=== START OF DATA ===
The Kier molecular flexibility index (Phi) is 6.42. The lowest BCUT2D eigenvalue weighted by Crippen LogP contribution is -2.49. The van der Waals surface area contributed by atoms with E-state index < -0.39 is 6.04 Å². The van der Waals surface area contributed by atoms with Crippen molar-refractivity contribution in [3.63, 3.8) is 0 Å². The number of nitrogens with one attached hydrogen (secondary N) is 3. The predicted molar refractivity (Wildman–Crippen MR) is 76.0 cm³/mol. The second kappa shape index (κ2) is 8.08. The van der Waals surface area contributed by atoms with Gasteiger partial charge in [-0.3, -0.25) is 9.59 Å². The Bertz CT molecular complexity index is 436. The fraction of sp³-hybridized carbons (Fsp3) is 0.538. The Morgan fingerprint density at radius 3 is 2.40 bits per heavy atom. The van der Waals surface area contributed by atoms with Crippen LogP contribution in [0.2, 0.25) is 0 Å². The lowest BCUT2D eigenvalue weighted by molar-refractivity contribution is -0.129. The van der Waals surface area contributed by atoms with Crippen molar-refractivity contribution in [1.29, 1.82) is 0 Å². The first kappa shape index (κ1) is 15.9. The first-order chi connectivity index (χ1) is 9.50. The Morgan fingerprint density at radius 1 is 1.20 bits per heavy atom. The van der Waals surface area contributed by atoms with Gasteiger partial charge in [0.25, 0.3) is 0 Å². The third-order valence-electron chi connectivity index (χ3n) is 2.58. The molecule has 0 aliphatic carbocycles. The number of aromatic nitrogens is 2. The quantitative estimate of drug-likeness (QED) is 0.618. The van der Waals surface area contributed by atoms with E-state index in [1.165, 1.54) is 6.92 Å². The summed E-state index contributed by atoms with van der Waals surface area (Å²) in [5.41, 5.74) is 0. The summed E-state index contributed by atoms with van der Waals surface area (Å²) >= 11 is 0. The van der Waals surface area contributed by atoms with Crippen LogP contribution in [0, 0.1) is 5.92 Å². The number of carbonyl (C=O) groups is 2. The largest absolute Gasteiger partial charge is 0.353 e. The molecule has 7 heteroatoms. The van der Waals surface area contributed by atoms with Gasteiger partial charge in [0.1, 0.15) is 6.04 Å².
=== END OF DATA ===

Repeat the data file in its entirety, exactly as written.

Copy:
The Kier molecular flexibility index (Phi) is 6.42. The lowest BCUT2D eigenvalue weighted by Crippen LogP contribution is -2.49. The van der Waals surface area contributed by atoms with E-state index < -0.39 is 6.04 Å². The van der Waals surface area contributed by atoms with Crippen molar-refractivity contribution in [3.63, 3.8) is 0 Å². The number of nitrogens with one attached hydrogen (secondary N) is 3. The predicted molar refractivity (Wildman–Crippen MR) is 76.0 cm³/mol. The second kappa shape index (κ2) is 8.08. The van der Waals surface area contributed by atoms with Gasteiger partial charge in [-0.3, -0.25) is 9.59 Å². The Bertz CT molecular complexity index is 436. The fraction of sp³-hybridized carbons (Fsp3) is 0.538. The Morgan fingerprint density at radius 3 is 2.40 bits per heavy atom. The van der Waals surface area contributed by atoms with Crippen LogP contribution in [0.2, 0.25) is 0 Å². The lowest BCUT2D eigenvalue weighted by molar-refractivity contribution is -0.129. The van der Waals surface area contributed by atoms with Crippen molar-refractivity contribution in [1.29, 1.82) is 0 Å². The first kappa shape index (κ1) is 15.9. The first-order chi connectivity index (χ1) is 9.50. The Morgan fingerprint density at radius 1 is 1.20 bits per heavy atom. The van der Waals surface area contributed by atoms with Gasteiger partial charge in [0.25, 0.3) is 0 Å². The third-order valence-electron chi connectivity index (χ3n) is 2.58. The molecule has 0 aliphatic carbocycles. The number of aromatic nitrogens is 2. The quantitative estimate of drug-likeness (QED) is 0.618. The van der Waals surface area contributed by atoms with E-state index in [1.165, 1.54) is 6.92 Å². The summed E-state index contributed by atoms with van der Waals surface area (Å²) in [5.41, 5.74) is 0. The summed E-state index contributed by atoms with van der Waals surface area (Å²) >= 11 is 0. The van der Waals surface area contributed by atoms with Crippen LogP contribution in [0, 0.1) is 5.92 Å². The number of carbonyl (C=O) groups is 2. The largest absolute Gasteiger partial charge is 0.353 e. The molecule has 7 heteroatoms. The van der Waals surface area contributed by atoms with Gasteiger partial charge in [0.1, 0.15) is 6.04 Å².